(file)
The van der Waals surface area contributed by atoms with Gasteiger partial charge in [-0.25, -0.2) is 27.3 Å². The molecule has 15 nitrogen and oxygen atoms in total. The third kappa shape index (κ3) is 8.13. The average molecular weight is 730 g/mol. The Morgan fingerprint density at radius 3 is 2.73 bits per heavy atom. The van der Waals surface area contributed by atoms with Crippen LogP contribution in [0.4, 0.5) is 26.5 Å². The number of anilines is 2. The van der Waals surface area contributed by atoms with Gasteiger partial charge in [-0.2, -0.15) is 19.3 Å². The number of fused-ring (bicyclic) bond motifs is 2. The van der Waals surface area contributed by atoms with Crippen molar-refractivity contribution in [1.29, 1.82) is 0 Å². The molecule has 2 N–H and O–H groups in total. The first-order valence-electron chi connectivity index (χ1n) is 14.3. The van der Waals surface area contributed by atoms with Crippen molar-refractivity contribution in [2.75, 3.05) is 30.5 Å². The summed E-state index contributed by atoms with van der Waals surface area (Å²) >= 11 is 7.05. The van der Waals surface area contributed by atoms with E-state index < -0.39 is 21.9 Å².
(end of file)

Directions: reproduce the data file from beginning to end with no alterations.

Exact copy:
The van der Waals surface area contributed by atoms with Gasteiger partial charge in [-0.25, -0.2) is 27.3 Å². The molecule has 15 nitrogen and oxygen atoms in total. The third kappa shape index (κ3) is 8.13. The average molecular weight is 730 g/mol. The Morgan fingerprint density at radius 3 is 2.73 bits per heavy atom. The van der Waals surface area contributed by atoms with Crippen LogP contribution in [0.4, 0.5) is 26.5 Å². The number of anilines is 2. The van der Waals surface area contributed by atoms with Gasteiger partial charge in [-0.2, -0.15) is 19.3 Å². The number of fused-ring (bicyclic) bond motifs is 2. The van der Waals surface area contributed by atoms with Crippen molar-refractivity contribution in [1.29, 1.82) is 0 Å². The molecule has 2 N–H and O–H groups in total. The first-order valence-electron chi connectivity index (χ1n) is 14.3. The van der Waals surface area contributed by atoms with Crippen molar-refractivity contribution in [2.75, 3.05) is 30.5 Å². The summed E-state index contributed by atoms with van der Waals surface area (Å²) >= 11 is 7.05. The van der Waals surface area contributed by atoms with E-state index < -0.39 is 21.9 Å².